Business world not immune to elaborate hoaxes

An unidentified woman carried a box from Enron headquarters Nov. 28, 2001, in Houston, Texas. Federal energy regulators issued what they called a "death penalty" for Enron Corp., Wednesday, June 25, 2003, barring the company from competitively selling electricity and natural gas in the United States after finding that Enron manipulated Western power markets.
An unidentified woman carried a box from Enron headquarters Nov. 28, 2001, in Houston, Texas. Federal energy regulators issued what they called a "death penalty" for Enron Corp., Wednesday, June 25, 2003, barring the company from competitively selling electricity and natural gas in the United States after finding that Enron manipulated Western power markets.AP Photo/Pat Sullivan, File)

Notre Dame football players are not the only people who can be part of massive, elaborate hoaxes. The business world has also seen its fair share of impossible-to-believe scams. What the biggest businesses hoaxes and the still-developing Manti Te’o story is that they are unbelievable stories the public wants to be true.

Who wouldn’t cheer a football player who spoke to his dying girlfriend for hours at a time as she lay dying? What person would not root for an investment banker whose fund consistently brought high returns or a company whose stock sailed on an ever-upward trajectory?

We all want to believe that stories that sound like movie plots can actually happen. Unfortunately, in the cases below of famous business hoaxes and scams, the stories may make for a good movie, but, the ending won’t leave anyone clapping in the aisles.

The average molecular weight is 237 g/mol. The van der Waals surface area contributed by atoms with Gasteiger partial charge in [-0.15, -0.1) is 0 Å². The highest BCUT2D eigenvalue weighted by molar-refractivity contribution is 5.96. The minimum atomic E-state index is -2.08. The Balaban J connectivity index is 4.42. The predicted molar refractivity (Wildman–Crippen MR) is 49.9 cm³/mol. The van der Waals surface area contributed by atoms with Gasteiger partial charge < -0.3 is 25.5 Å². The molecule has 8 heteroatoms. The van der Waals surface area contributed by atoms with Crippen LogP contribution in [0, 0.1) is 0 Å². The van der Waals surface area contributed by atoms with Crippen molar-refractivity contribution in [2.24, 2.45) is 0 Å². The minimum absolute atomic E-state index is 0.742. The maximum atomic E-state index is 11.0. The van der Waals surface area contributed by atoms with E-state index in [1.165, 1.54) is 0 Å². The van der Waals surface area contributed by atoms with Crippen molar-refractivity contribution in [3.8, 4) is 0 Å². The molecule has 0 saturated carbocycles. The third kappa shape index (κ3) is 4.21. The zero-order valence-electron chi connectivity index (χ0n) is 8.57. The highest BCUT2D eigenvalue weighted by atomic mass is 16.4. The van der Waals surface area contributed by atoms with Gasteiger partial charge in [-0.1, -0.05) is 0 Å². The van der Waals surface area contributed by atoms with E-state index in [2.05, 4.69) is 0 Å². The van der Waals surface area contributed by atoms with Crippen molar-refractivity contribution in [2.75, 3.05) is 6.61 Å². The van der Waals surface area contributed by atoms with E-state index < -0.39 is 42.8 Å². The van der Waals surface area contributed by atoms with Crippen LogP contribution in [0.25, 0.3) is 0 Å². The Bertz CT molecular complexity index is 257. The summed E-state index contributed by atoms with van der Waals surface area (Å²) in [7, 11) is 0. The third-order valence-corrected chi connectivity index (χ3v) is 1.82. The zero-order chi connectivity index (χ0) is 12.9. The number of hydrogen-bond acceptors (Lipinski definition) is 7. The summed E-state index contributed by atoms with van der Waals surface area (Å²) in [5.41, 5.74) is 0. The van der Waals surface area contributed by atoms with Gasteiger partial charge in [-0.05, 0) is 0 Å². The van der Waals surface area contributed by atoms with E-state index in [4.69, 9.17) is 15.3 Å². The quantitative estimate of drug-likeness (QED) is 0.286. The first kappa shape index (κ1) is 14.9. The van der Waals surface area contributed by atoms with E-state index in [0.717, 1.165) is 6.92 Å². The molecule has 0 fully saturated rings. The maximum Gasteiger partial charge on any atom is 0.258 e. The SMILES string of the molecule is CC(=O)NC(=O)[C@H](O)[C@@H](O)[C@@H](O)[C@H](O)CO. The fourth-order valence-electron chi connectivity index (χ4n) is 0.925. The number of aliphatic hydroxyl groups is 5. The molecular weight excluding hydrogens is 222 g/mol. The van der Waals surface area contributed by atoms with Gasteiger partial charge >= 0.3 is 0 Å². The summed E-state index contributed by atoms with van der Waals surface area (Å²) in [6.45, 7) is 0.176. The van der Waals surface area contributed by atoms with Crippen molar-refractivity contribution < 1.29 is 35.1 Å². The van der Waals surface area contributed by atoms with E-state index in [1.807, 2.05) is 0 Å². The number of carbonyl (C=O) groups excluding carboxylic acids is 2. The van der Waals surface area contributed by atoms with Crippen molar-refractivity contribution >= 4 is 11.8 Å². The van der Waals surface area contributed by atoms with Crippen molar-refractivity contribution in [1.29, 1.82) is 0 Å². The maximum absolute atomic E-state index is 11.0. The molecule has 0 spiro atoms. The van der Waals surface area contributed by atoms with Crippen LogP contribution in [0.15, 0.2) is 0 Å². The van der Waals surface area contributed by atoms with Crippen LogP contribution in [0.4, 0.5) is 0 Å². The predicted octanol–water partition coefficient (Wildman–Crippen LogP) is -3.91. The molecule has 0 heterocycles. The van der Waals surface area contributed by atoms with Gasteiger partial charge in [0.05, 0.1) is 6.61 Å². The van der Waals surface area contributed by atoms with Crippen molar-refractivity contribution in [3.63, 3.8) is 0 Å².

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Since becoming CEO of American energy company Enron, Kenneth Lay led the company through a dizzying period of growth and supposed profit. The company’s stock went on a steady climb buying up competitors, diversifying into other fields and generally reporting tremendous profits.

While all was well to the public and in filings to the SEC, Lay and Enron President Jeffrey Skilling, along with CFO Andrew Fastow built an elaborate accounting scam that took advantage of reporting loopholes, questionable practices and other dubious financial recording methods to hide mountains of debt. Essentially, the scam involved Enron showing its assets and earnings, while keeping its debt and liabilities off the books.

The wheels began to fall off the scam in 2000 as increased pressure from Wall Street forced the company to restate its earnings statements for a number of years. This led to a declining stock price, executive resignations, and credit downgrades. As the perception of Enron as a high-flying successful company evaporated, so to did Enron’s cash flow and its ability to meet its obligations.

The end came swiftly as Enron filed for bankruptcy in November of 2001 leaving behind billions in debt along with countless employees robbed of both their retirement nest eggs and their jobs. Investors were also left with nothing as the company’s liabilities were significantly larger than its assets.

Lay and Skilling, along with a number of other executives were convicted of a number of charges including fraud, though Lay died before sentencing. Nearly 20 people, both from Enron’s executive ranks and from its partners that helped perpetuate the fraud were convicted. The company’s accounting firm, Arthur Andersen, surrendered its CPA license causing more than 80,000 employees to lose their jobs. Though the company was eventually exonerated by the Supreme Court, Andersen never reopened.